# Deriving an Expression for an Electric Field along the Z axis

• Cactus
In summary, the field is discontinuous at the negative charge and tends to positive infinity as you approach it from below, and to negative infinity as you approach it from above. This is because the positive direction along the z-axis is defined as "up" and the negative direction is defined as "down". Approaching the charge from below causes the field to climb to infinity, while approaching from above causes the field to decrease to negative infinity. It is important to note that the coordinate system used can affect the results, as seen when comparing results from different coordinate systems.
Cactus
Homework Statement
Hey, so I've been given this advanced question as part of my physics assignment, and I've been having trouble trying to solve it, so far, I've found multiple answers that all contradict eachother and all of which don't seem right so I'm struggling to find the correct solution. I've attached my current solution below but I still feel this is wrong as the graph doesn't match what I'd expect to happen

The question is as follows:
Derive an expression for the electric field along the vertical line that passes through the negativecharge. How many times does the electric field strength pass through zero? For each such zeropoint of the field, what would happen if a positive test charge was released from rest near to(but not directly on top of) the point where the field is zero?

The question refers to the charge setup below, where one I believe would intuitively expect to find two zero points (One below all the charges, and one above all the charges).
Relevant Equations
Coulombs Law

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Your answer looks correct. The field is discontinuous at the negative charge; it tends to positive infinity as you approach the negative charge from below, and negative infinity as you approach it from above. So you follow the black curve for z<d, and the red curve for z>d.

Cactus
mjc123 said:
Your answer looks correct. The field is discontinuous at the negative charge; it tends to positive infinity as you approach the negative charge from below, and negative infinity as you approach it from above. So you follow the black curve for z<d, and the red curve for z>d.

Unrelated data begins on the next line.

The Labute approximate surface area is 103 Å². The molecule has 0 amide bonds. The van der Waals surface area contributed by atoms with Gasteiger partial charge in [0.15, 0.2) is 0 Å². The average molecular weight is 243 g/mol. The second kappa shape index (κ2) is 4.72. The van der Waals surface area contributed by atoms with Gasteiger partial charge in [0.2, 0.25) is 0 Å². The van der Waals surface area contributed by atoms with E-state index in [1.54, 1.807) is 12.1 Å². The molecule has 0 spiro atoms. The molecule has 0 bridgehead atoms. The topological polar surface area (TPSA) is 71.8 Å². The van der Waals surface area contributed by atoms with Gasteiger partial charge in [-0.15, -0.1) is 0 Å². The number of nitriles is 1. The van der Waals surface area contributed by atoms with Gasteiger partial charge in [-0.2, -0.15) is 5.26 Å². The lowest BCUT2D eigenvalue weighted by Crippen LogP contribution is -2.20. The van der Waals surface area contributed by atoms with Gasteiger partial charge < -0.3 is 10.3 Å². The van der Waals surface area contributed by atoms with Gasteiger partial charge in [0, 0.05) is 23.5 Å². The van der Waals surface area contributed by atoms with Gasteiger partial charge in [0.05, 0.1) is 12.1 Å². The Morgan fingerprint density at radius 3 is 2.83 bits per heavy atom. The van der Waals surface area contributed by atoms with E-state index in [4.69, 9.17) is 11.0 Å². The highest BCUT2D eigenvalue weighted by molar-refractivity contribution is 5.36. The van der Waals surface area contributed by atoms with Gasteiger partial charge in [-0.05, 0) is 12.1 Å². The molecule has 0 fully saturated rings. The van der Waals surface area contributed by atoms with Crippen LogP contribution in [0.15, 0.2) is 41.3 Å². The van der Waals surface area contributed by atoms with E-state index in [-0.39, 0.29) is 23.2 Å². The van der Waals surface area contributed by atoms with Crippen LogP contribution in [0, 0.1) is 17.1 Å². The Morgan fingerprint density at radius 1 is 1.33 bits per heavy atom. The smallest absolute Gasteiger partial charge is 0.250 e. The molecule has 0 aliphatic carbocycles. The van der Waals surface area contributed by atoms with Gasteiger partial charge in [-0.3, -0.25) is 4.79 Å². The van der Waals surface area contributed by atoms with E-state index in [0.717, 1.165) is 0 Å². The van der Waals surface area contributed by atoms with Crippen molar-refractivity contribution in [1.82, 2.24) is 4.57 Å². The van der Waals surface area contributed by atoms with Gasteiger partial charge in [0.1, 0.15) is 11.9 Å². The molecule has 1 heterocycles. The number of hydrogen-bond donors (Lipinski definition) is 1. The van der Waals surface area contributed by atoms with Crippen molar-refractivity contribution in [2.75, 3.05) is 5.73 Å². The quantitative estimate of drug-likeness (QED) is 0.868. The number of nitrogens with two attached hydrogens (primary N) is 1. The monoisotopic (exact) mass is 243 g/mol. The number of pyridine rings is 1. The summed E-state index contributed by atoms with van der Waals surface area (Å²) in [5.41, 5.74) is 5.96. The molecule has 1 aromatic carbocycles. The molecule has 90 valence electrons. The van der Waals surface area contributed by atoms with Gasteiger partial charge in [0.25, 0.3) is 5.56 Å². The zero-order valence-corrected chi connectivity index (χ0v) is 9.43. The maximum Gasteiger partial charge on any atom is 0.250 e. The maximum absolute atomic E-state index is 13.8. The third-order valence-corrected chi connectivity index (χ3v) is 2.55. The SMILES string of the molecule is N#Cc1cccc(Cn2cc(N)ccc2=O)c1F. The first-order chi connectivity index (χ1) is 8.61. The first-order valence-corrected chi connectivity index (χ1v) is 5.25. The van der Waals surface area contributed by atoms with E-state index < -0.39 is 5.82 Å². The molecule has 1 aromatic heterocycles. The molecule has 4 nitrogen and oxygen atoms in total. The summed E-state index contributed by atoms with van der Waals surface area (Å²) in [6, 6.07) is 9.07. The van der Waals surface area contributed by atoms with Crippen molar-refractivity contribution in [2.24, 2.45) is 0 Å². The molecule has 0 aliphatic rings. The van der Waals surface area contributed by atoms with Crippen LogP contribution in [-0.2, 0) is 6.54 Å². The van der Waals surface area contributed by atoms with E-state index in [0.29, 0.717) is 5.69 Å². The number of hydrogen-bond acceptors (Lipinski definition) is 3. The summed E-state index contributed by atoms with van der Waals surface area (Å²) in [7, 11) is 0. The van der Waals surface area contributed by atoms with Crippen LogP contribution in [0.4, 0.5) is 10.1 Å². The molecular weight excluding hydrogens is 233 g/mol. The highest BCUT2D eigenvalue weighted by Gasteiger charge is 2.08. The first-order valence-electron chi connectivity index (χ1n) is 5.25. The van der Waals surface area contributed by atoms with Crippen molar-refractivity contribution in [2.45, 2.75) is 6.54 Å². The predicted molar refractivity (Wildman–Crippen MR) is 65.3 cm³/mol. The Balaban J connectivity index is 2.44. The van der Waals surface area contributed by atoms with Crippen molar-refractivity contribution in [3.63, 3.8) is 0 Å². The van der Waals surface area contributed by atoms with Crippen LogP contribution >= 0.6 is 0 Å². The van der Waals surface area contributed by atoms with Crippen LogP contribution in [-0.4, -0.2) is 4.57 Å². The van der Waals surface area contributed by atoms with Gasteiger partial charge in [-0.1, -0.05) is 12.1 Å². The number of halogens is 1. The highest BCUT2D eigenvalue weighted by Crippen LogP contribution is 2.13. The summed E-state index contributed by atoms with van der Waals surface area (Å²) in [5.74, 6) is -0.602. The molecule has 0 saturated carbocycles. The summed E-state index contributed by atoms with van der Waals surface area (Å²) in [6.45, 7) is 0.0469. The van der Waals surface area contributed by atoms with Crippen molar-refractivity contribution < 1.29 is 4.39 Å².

Yeah that's mostly the part that I was confused with, how it approached positive infinity even though its approaching a negative charge, however in writing this I think I figured it out. It approaches positive infinity because in this case I've described positive to be "up" along the z axis (So as it approaches the negative charge from below the field should climb to infinity, and be positive as it is traveling up the axis). Thus this would also be the opposite for approaching the charge from above as the field is now down which is negative?

Edit: Also i forgot to say but thanks for pointing this out, I had a friend who also tried the question but set his coord axis on the negative charge rather than in between the positive charges. That confused me at first but plotting his and my graphs together we find we have the exact same graphs except shifted by a value of d, which makes sense cause our coord system starts a distance of d away from each other. But, yeah, thanks for pointing that out cause I was going crazy trying to figure out why my formula wasn't working and why I kept getting the same formula and it turns out it was all because I was misreading the graph.

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## 1. What is the purpose of deriving an expression for the electric field along the Z axis?

The purpose of deriving this expression is to understand the strength and direction of the electric field at any point along the Z axis. It allows us to calculate the force experienced by a charged particle in this region.

## 2. How is the electric field along the Z axis related to the distance from the source of the electric field?

The electric field along the Z axis is inversely proportional to the distance from the source of the field. This means that as the distance increases, the electric field decreases.

## 3. What is the mathematical formula for the electric field along the Z axis?

The mathematical formula for the electric field along the Z axis is E(z) = (kQ)/z^2, where k is the Coulomb's constant, Q is the source charge, and z is the distance from the source charge to the point of interest.

## 4. How does the electric field along the Z axis change if the source charge is doubled?

If the source charge is doubled, the electric field along the Z axis will also double. This is because the electric field is directly proportional to the source charge.

## 5. Can this expression for the electric field along the Z axis be applied to any type of charge distribution?

No, this expression is specifically derived for a point charge. For other types of charge distributions, the expression may differ and would need to be derived separately.

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